I had promised to help with the free Vet Clinic in Sarteneja months ago. Shaving dogs bellies pre-surgery and assisting with the actual surgery (which after about 15 minutes, a nursing female dog and a rush of nausea, I found was not my forte)…I was in. THEN when Twilla, the local organizer, called to tell me that she had scored us a guided tour at Wild Tracks? I was SUPER excited.
I had seen the pictures on their facebook page and heard the amazing stories from some of the volunteers who had devoted a month or more of their lives to the wildlife of Belize but I was dying to visit. This was my chance!
And take a look at what I saw.
All on their own property, with a small army of volunteers that commit for at least a month (26 right now) and with their own and donated monies.
Let’s get back to the manatees since that is where the tour began. We were visiting and the vets were dropping off supplies and medicines for the animals.
There is a very young manatee at WildTracks now. Mitch was recently brought in and is still being held 24 hours a day by the volunteers. He is still not bottle feeding and we were not to disturb him.
Baby Khaleesi was in the next pool and ready for her bottle feeding.
At about 300-400lbs, they too are interested in eating (and humping apparently) and not much else. SO BEAUTIFUL.
Definitely not in keeping the tank clean.
Getting them ready for the wild (and WildTracks phenomenal success rate once there) is a long process. When they are finally released, they don’t just pack them a bag and send them off.
They are put in a pen in the lagoon…
And then send them out but still returning at night to feed…and then finally on their own but still monitored. It’s really an amazing and difficult process. But the success rate is well over 90%.
Four is a LOT of manatee to take care of…and feed and medicate. And unfortunately, the numbers of those needing help seems to be creeping higher. For good reasons…more injuries are being reported so that the animals can get here and for bad reasons…cruise ship tour traffic in their native habitats. Thank goodness for Wildtracks.
We next toured the monkey area. None of this is open to the public but this area is generally off limits since all of these guys are readying for the jungles.
The two types of monkeys native to Belize. The spider monkey and the howler. It is INSANE that people would think these are good pets. Fast moving, smart, loud and BIG. SO NOT PETS. And totally illegal.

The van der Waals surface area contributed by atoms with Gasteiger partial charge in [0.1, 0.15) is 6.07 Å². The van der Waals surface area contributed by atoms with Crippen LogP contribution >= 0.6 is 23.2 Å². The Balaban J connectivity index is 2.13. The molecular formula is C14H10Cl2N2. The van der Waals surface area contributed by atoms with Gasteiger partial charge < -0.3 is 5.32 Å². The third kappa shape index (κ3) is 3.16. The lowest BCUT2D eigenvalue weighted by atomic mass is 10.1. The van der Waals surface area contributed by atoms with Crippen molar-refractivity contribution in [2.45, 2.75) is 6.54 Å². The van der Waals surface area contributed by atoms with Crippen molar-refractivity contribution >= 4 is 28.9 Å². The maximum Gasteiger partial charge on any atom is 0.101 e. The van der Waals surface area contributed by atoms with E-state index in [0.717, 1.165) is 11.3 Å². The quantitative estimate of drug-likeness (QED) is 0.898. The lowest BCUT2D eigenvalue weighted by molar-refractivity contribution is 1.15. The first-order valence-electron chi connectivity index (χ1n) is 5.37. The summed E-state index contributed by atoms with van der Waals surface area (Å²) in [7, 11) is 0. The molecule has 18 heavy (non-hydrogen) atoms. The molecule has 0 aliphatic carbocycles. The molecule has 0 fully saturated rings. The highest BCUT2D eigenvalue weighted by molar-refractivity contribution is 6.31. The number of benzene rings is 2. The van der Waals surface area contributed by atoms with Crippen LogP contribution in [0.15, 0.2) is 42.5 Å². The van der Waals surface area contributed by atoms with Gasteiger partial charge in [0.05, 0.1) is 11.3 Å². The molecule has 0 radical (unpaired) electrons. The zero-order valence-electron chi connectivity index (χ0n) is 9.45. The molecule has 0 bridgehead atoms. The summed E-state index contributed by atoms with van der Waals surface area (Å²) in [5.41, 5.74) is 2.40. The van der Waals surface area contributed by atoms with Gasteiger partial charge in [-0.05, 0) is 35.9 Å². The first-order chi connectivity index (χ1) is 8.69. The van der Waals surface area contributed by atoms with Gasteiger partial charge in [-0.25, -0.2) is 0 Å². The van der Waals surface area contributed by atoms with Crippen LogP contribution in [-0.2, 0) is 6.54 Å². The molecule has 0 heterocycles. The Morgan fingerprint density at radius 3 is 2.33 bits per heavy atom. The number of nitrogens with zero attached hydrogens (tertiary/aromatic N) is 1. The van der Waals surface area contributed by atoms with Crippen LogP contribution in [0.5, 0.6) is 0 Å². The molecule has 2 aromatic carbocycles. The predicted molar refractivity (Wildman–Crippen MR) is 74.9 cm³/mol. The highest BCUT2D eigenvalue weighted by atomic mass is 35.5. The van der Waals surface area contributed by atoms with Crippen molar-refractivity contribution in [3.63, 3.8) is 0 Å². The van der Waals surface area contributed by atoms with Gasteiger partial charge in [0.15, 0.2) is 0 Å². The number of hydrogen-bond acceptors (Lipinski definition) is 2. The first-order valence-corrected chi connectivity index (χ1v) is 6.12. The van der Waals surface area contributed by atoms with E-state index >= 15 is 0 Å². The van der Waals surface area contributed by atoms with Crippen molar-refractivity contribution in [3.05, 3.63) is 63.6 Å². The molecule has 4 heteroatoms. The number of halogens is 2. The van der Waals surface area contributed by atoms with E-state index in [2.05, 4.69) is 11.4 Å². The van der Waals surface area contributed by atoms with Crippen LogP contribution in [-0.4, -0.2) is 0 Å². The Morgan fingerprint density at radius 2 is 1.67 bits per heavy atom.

Monkeys are still being rescued from private homes and facilities. Some from Mennonite areas and missionaries. Wild Tracks has over 40 now but projects this number goes down in the next year as we end the pet trade in Belize.
The howlers in open enclosures as they get closer to the time to release.
Watching our group.
And then we passed by the babies. Who spend almost all of their time being cuddled and loved and played with by the devoted volunteers.
And then a peep into one of the bunk rooms/fruit room/garden…
Wow. Amazing work. It’s not just cuddling baby monkeys. It’s rushing to pick up animals around Belize, it’s getting them medical help for everything from mange to obesity to broken bones, sitting in water tanks for hours on end, fundraising, training volunteers, the devotion to this cause, to the endangered animals of Belize is unbelievable.
Like Nikki and her team at the Belize Bird Rescue (you can read about my visit there below), there are people around this country that just knock my socks off. Zoe and Paul are two of them.
For more information, pictures, and how you can help (with donations and/or volunteering), check out the website. And definitely follow them on Facebook…even if only to check up on baby Mitch the orphan manatee to see that he makes it.
After my experience just over a week ago with the lady manatee at Caye Caulker, I’m absolutely fascinated with these animals.